This Youtube video will give an overview of the information found on the article tab. If you want to know more about the topic, or want to see where the information came from, have a read of the article after you watch the video.

Yes, but strawberries are a common allergen to babies. Current guidelines for introduction are around 6 months.

Is Coffee Good For Kids?

February 25, 2015 / Humans / 0 Comments /
is coffee good for -kids

Caffeine, the chemical reason for drinking coffee, is a heavily debated subject. It has both benefits and drawbacks in adults, but when it comes to kids, it’s a different story. Children are not only smaller than adults (and so more sensitive to chemicals such as caffeine), they are also ‘under-developed’ (for want of a better word). Their chemistry is different to that of adults, and so coffee can affect them differently. There is a large amount of concern that coffee can have a much more dramatic effect on children than adults, and potentially cause a number of ailments. Here I’ll explore the effects of coffee on kids.


Caffeine DependencyKids are more susceptible to caffeine dependancy

It is a reasonable assumption that children will develop caffeine dependency from a much lower dosage, and with less frequent of consumption than that of an adult. Dependency in adults has
been reported from consumption of as little as 100mg/ day.This is of real concern when you consider that a cup of instant coffee contains around 100mg. The possibility that a child could develop dependency from consuming just 1 cup of coffee on a regular basis is worrying. There is admittedly very little research on child dependency from coffee, and how this can impact their later life.

The lack of research in this area makes it difficult to say how good or bad caffeine is for children with regards to dependency.


Risk of Diabetes

A study back in 1994 found that children under the age of 15 years old who regularly consumed more than 2 cups of coffee a day had a significant increased risk of developing type 1 diabetes. This study highlights the difference in effect caffeine can have on children and adults, as coffee consumption has been shown to protect against the effects of type 2 diabetes in adults. As type 1 diabetes is irreversible, and associated with a whole host of other diseases including cardiovascular disease, then regularly drinking this much coffee certainly isn’t good for kids.

Blood Pressure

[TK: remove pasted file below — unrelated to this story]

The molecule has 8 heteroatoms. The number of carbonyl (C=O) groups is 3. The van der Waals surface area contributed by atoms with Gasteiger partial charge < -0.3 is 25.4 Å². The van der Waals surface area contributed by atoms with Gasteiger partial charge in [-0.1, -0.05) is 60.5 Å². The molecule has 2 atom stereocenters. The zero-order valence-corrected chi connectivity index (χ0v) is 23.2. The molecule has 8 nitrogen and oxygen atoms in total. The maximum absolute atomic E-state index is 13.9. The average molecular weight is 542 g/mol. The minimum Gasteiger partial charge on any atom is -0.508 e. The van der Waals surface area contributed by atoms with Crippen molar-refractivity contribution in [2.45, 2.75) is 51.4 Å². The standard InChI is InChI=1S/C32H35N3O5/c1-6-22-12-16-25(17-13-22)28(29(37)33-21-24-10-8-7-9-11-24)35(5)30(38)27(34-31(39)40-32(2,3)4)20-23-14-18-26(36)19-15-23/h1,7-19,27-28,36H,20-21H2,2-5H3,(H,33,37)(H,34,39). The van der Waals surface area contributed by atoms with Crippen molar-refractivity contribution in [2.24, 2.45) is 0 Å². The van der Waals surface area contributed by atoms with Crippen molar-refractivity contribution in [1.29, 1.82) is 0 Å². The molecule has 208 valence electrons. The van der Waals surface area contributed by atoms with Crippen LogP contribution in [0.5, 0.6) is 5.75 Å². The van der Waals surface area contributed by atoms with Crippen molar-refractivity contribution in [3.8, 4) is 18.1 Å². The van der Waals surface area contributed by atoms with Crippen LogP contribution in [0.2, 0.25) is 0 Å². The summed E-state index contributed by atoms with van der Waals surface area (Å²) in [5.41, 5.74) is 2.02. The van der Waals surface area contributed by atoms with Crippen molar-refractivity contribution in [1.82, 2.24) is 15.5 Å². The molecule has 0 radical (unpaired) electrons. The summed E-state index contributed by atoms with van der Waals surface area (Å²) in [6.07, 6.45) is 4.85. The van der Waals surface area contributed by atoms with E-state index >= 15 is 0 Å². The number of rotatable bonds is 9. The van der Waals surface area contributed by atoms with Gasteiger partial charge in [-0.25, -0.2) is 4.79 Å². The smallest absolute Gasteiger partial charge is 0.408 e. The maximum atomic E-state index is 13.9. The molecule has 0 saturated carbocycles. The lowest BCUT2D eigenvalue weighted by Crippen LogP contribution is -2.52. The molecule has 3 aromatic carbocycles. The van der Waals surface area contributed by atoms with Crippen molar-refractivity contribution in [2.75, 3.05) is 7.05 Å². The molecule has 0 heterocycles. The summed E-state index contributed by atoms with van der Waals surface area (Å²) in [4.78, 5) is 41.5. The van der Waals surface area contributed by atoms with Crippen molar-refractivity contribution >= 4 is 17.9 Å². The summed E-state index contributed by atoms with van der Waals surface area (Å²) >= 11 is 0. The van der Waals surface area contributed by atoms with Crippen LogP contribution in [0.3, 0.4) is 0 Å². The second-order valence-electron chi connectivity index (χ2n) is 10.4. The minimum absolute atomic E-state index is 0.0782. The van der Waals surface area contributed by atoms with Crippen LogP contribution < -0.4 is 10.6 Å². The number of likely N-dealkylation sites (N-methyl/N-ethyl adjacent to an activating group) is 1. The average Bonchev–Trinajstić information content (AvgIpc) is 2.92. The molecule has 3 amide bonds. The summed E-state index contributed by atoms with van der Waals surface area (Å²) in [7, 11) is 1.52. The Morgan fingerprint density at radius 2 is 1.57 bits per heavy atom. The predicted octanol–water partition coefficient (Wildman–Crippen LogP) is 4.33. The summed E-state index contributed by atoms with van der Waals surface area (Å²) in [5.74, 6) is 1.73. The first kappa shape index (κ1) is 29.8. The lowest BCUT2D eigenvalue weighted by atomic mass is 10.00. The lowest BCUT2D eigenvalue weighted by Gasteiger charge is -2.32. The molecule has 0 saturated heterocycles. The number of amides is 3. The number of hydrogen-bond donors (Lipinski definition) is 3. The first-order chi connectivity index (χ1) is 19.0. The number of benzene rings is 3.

There is research which has shown that caffeine consumption increases blood pressure in a dose-dependant fashion, (i.e, more caffeine = greater increase in blood pressure) which increases the risk of developing hypertension (high blood pressure). The increase in blood pressure is not long lasting though, and coffee would have to be regularly consumed for this to become a serious concern.

Brain developmentCoffee may affect brain development

We know that the brain is still developing during childhood, and even through the teenage years. One area which is still developing in particular is the orbitofrontal cortex and the temporal lobe, which contain adenosine receptors. It is these receptors which caffeine inhibits, and so it is possible, and has been suggested by many, that caffeine can affect brain development. There is currently nothing more than theory to support this though.


Caffeine is a know inhibitor of nutrients such as iron, which is of particular importance to children during growth. Although one cup here and there is unlikely to significantly impact nutrient absorption, regularly drinking coffee could have a negative impact. The extent of this is of course affected by other dietary/ lifestyle factors, and is not just down to coffee consumption.

Are there any benefits?

Yes, coffee in moderation is good for you, and has demonstrated antioxidant activity and anticarcinogenic activity – both things a modern diet always needs. The question at what dosage this is suitable for kids to be drinking is  still unanswered.


So…Is Coffee Good For Kids?

From the research I’ve looked at, coffee generally isn’t good for kids to be consuming regularly. The odd cup here and there is unlikely to do any harm, but they probably shouldn’t get into the habit of drinking coffee.

This Youtube video will give an overview of the information found on the article tab. If you want to know more about the topic, or want to see where the information came from, have a read of the article after you watch the video.

Coffee and caffeine are not good for kids.